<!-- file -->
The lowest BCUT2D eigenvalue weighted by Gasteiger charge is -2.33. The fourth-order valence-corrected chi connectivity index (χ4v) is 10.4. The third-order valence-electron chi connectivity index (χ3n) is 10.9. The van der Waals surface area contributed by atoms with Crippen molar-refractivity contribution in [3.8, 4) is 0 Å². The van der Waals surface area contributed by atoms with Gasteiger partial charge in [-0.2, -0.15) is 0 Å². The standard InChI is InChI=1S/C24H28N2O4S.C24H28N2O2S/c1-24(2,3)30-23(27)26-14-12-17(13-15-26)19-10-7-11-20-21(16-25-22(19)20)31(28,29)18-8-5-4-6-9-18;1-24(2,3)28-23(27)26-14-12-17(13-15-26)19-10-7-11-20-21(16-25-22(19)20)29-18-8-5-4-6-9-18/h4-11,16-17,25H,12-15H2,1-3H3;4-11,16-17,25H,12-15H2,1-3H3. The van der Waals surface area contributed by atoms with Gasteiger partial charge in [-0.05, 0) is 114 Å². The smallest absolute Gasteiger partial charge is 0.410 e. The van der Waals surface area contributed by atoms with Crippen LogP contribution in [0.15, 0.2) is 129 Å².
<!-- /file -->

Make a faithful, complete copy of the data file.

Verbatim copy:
The lowest BCUT2D eigenvalue weighted by Gasteiger charge is -2.33. The fourth-order valence-corrected chi connectivity index (χ4v) is 10.4. The third-order valence-electron chi connectivity index (χ3n) is 10.9. The van der Waals surface area contributed by atoms with Crippen molar-refractivity contribution in [3.8, 4) is 0 Å². The van der Waals surface area contributed by atoms with Gasteiger partial charge in [-0.2, -0.15) is 0 Å². The standard InChI is InChI=1S/C24H28N2O4S.C24H28N2O2S/c1-24(2,3)30-23(27)26-14-12-17(13-15-26)19-10-7-11-20-21(16-25-22(19)20)31(28,29)18-8-5-4-6-9-18;1-24(2,3)28-23(27)26-14-12-17(13-15-26)19-10-7-11-20-21(16-25-22(19)20)29-18-8-5-4-6-9-18/h4-11,16-17,25H,12-15H2,1-3H3;4-11,16-17,25H,12-15H2,1-3H3. The van der Waals surface area contributed by atoms with Gasteiger partial charge in [-0.05, 0) is 114 Å². The smallest absolute Gasteiger partial charge is 0.410 e. The van der Waals surface area contributed by atoms with Crippen LogP contribution in [0.15, 0.2) is 129 Å².